Skip to Content

UBC Colloquium 2012: Jazz, Race & Politics

Saturday, June 23, 2012 – 10am to 4pm
Keynote Address at 10am with Nicole Mitchell
All talks and panels are FREE and open to the public.
UBC Robson Square, 800 Robson Street, Room C-440 (enter near the rink at the foot of the Art Gallery steps.)

Since 2007, the Improvisation, Community and Social Practice research initiative has hosted a yearly colloquium in Vancouver in collaboration with Coastal Jazz: Comin’ Out Swingin’ – Improvisation and Sexuality (2007), Power Play – Improvisation and Sport (2009), Sound Lines – Improvisation, Text and Media (2010), and Shift, Mix, Blur – Improvising Across Boundaries (2011). Featured speakers have included Matana Roberts, Sherrie Tucker, Marilyn Lerner, Paul Steinberg, François Houle, Barry Guy, Michel Gagné, Wayde Compton and Taylor Ho Bynum.

For a full schedule and more information about the presentations, please visit this link.

This year, ICaSP and Coastal Jazz will host a colloquium on Jazz, Race and Politics on Saturday, June 23, 2012, at UBC Robson Square, during the free opening weekend of the Vancouver International Jazz Festival. Presenters will include Nicole Mitchell, Billy Hart, Billy Harper, and Ajay Heble. There will be a series of keynote presentations and panels, at which musicians, academics and community members will discuss the complex and compelling relationships between improvised music and its cultural and social contexts. How do concepts of racial or cultural background impact the performance and the history of jazz? Can improvisation offer a means of speaking truth to power? How do our perceptions and preconceptions of race, of ethnicity, of foreignness, or of multiculturalism affect the reception and the impact of this music? How might jazz educate its listeners about cultural difference?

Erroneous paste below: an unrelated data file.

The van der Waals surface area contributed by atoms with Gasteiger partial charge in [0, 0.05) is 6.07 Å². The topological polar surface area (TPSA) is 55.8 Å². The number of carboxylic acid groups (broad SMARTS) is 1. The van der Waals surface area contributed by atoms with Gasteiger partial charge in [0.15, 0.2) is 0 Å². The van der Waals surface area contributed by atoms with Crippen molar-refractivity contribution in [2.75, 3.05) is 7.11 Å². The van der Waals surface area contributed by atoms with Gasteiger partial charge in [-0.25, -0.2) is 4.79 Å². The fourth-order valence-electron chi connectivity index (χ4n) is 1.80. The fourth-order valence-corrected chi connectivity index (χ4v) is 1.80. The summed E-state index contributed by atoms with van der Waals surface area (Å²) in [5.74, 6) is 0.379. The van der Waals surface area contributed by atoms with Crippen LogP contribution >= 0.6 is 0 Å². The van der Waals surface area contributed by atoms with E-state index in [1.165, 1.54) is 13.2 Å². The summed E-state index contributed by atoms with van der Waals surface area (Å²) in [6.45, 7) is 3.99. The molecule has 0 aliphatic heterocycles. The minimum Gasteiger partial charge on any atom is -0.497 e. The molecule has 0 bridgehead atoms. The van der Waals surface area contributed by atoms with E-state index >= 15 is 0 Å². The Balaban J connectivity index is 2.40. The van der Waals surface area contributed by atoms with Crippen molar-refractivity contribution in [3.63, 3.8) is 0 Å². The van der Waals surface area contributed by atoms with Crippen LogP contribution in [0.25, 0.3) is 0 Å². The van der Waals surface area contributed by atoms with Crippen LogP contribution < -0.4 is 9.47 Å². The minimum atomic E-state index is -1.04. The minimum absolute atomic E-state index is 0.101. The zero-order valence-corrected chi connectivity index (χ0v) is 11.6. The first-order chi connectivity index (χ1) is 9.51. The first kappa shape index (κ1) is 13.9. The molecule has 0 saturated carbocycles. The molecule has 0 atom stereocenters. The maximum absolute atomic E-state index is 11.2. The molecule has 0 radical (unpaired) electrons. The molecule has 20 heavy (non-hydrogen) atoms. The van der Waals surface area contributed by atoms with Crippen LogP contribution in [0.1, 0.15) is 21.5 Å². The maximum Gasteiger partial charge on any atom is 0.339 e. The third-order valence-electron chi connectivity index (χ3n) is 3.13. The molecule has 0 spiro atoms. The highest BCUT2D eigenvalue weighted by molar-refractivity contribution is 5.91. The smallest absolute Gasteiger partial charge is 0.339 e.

Somehow, in our diverse and multicultural world, race persists – both as a way of understanding our historical and cultural identities, and as a provocation that throws accepted and acceptable notions of who we are into question. The feeling of belonging to a distinctive community that accompanies our racial, cultural and ethnic senses of self can often, still, be accompanied by uncomfortable feelings of exclusion, of difference, of alienation: of not necessarily, in fact, belonging in the ways we imagine ourselves doing. When saxophonist Rahsaan Roland Kirk famously and notoriously called jazz "Black Classical Music," he not only evoked the music's proud African-American lineage, but also offered a provocation to listeners to reconsider how and where we draw cultural and social boundaries around the music we hear and make. Who decides and who legitimates our claims on history and identity? How does the rich and culturally-mixed heritage of jazz – a music renowned for assimilating, improvising and blurring its parts and sources – invite us to reconsider how we assume our various allegiances, solidarities and shared values? How can jazz, as a racially-inflected music even today, present both players and listeners with new ways of understanding our sense of community, of community in difference? This one-day colloquium will offer participants and members of the listening public an opportunity to address some of these challenges, and to think and talk collaboratively about what possibilities this music offers for the future.

There is a curious yet enormously fruitful duality in the way that improvisation plays on our expectations and perspectives.

– Tracey Nicholls